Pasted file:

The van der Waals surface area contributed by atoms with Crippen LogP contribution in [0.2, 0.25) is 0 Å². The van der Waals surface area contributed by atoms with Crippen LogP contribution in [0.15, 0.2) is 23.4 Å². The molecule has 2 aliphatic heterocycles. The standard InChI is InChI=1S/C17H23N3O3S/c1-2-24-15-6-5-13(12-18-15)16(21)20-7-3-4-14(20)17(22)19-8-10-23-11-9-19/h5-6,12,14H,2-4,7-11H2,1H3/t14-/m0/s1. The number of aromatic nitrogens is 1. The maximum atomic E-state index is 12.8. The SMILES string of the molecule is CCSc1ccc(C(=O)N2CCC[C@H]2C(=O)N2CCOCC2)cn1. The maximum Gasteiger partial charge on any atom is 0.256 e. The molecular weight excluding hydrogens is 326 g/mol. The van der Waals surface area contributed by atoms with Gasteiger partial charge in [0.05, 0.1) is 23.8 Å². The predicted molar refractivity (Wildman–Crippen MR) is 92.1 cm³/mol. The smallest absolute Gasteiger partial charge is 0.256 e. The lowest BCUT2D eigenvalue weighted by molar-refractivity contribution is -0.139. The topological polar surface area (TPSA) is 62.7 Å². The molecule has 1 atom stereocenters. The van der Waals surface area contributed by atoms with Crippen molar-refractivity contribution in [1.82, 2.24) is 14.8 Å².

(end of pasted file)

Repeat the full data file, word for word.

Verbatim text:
The van der Waals surface area contributed by atoms with Crippen LogP contribution in [0.2, 0.25) is 0 Å². The van der Waals surface area contributed by atoms with Crippen LogP contribution in [0.15, 0.2) is 23.4 Å². The molecule has 2 aliphatic heterocycles. The standard InChI is InChI=1S/C17H23N3O3S/c1-2-24-15-6-5-13(12-18-15)16(21)20-7-3-4-14(20)17(22)19-8-10-23-11-9-19/h5-6,12,14H,2-4,7-11H2,1H3/t14-/m0/s1. The number of aromatic nitrogens is 1. The maximum atomic E-state index is 12.8. The SMILES string of the molecule is CCSc1ccc(C(=O)N2CCC[C@H]2C(=O)N2CCOCC2)cn1. The maximum Gasteiger partial charge on any atom is 0.256 e. The molecular weight excluding hydrogens is 326 g/mol. The van der Waals surface area contributed by atoms with Gasteiger partial charge in [0.05, 0.1) is 23.8 Å². The predicted molar refractivity (Wildman–Crippen MR) is 92.1 cm³/mol. The smallest absolute Gasteiger partial charge is 0.256 e. The lowest BCUT2D eigenvalue weighted by molar-refractivity contribution is -0.139. The topological polar surface area (TPSA) is 62.7 Å². The molecule has 1 atom stereocenters. The van der Waals surface area contributed by atoms with Crippen molar-refractivity contribution in [1.82, 2.24) is 14.8 Å².